Hastings Front Team 3 Hastings Hornets 0
A lost tribe in the Amazon may yet be ignorant of the fact that our two teams played each other yesterday but this deficiency will doubtless be remedied soon by an airdropped hard copy of “The Hastings Observer”.
Was anybody else held up on the way to the game by the diversions around West Hill? At one point my driver was going to simply bulldoze his way through the barricades. “I think we’ll just take them on Jay!” he muttered. Useful at Arnhem perhaps but not ideal as prep for a match.
Early doors, Ali (plucked from the Gatwick arrivals hall only hours before) scored with what looked suspiciously like a toe-punt after he had evaded Dean. He was adjudged to be inside Colin’s area with video evidence confirming this.
Blakie was the first man in red to be subbed though this was simply to give everybody game time. I saw no fall-off in his usual stratospheric standards. Indeed, midway through the first half as Chairman settled himself a little leisurely for a shot, Blakie robbed him at a speed suggesting a viper pouncing on its prey. This is not the Tenterden man’s first rodeo.
The Cat, who was monumental all morning, initially kept his side in it when he blocked a thumping effort from Beaky down the left at his near post. Minutes later, Beaky bombarded him again. This time it was from a more central position and our Henry VIII/Churchill interpreter flashed out a strong right hand low down.
First black and white cab off the rank was Rick who replaced Ali, it always having been the intention to rotate the strikers. Rick turned acutely, proved troublesome during tussles with Deano and frequently laid off to Chairman. And Chairman for his own part was finding Posh in space on the left wing with deft searching balls.
Moments after the Cat had made yet another save from Beaky, El Jay created a few yards of space centrally, leant forward and hit a low bounding shot with top spin past the Cat’s outstretched right arm. Front Team 1- Hornets 0.
A spy tells me that Russ’s half-time talk was a thing of beauty. But the Front Team were so focused, he could have been reading out the telephone directory and he would have gone down like the Gettysburg Address. Iron Russ had played quite high early in the first half before dropping back into a string-pulling role from central defence. His influence could be felt all over the park.
The Peruvian one came to the fore early in the second half, forcing a reflex push-away by the Cat from close quarters. And the Hornets keeper was soon confounded by a low skidding effort from El Jay who made a crisp contact despite tumbling into the shot. Front Team 2- Hornets 0. But Cat got the better of El Jay moments later as he came to the edge of his area and sprawled in front of Pett Level’s newest resident.
All this was a little too speedy by the attacker for the man in black. Phil told El Jay that, yellow boots or not, he could jog off (two minutes – blue card) for persistent running, a punishment and walk of shame that the former man-bunned one took with good grace. It is the Spanish Kid’s second set of yellow boots, this pair bought by his sons out of their pocket money. They will have watched the video by now and seen the footwear christened.
Finally, a precisely weighted pass from Beaky found Peru Mick close-in on goal and he spun a ball low into the Cat’s left corner. Front Team 3- Hornets 0.
Colin only had to really exert himself once in the opening minutes when he pulled off a fine diving save from a goal-bound Posh effort. The Front Team’s stopper used wonderful roll-outs, often opting for the brave long ball down the centre channel to El Jay.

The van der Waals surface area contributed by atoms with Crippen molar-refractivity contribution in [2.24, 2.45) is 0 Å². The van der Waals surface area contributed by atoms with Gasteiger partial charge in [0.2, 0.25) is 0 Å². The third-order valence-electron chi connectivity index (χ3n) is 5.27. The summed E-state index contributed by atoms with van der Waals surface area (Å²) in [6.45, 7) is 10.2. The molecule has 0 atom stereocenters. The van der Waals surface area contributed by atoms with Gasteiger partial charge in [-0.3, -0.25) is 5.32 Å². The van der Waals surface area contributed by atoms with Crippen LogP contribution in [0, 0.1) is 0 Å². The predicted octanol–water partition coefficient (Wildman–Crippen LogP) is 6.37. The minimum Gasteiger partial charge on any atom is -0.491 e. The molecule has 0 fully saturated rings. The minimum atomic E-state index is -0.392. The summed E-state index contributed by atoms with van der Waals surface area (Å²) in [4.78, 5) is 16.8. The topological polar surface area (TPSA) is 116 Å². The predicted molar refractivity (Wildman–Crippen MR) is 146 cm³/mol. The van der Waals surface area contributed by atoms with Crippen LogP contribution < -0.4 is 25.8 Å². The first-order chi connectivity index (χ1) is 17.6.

There was fine light comedy as Chairman chastised Rick for taking his shirt off. (DLTN claimed there was a shortage of shirts, the resulting confusion producing more quick costume changes than a vaudeville act.)
Generally, the Hornets were as easy on the eye as their burgundy-clad opponents. There were expansive cross-field passes from Leg Rog, Posh and Mattie, often with the outside of the foot. Exhilarating stuff. The only criticism might be that at other times there was no width; there were moments when you could have thrown a blanket over the entire Hornets attack.
The Firsts impressed throughout being fluid and spontaneous at set pieces though Deano was dismissive of one obvious thwarted move: “They could have read that off the bloody Bible!”
It was fitting that Phil the ref blew for time immediately after yet another fine Cat save from a long-range Jimbo effort that had shot through like a marble. Phil chose to patrol the game largely from the nearside flank and had a thing going with Leg Rog. This unlikely duo has latent comic potential and will be seen in late-season pantomimes across the south-east shortly.
So, the difference between the teams? “A gulf in class Jay?” enquired one nameless Hornet who is an aspiring writer himself. Certainly not.
My judgement is that the real difference lies in quality of final ball and close control. There is banter on WhatsApp about the Front Team talking more. Well, the Firsts do talk more, even to the point of chiding each other for being quiet and not asking for the ball.
Small margins so the Front Team may wish to have their ‘A’ game for the return fixture. Piqued at the trio of goals, the Hornets will be like bears defending a cave and may be boosted by the return of the prince of centre backs, Puffing Paul.
Thank you to Phil for being a fair and unobtrusive ref who still exerted control whenever needed. Carole fed and watered us well as usual. Given the nature of what was on show there could have been more spectators. A few Bexhill players arrived after their game. Otherwise, spectators were Pete the Keep, Ken the Bass, Tug (briefly) and Granite Bob sporting a month’s beard and coughing like a gorilla.
MoM: The Cat. Six brilliant saves topped off by wonderful high-risk but faultless distribution.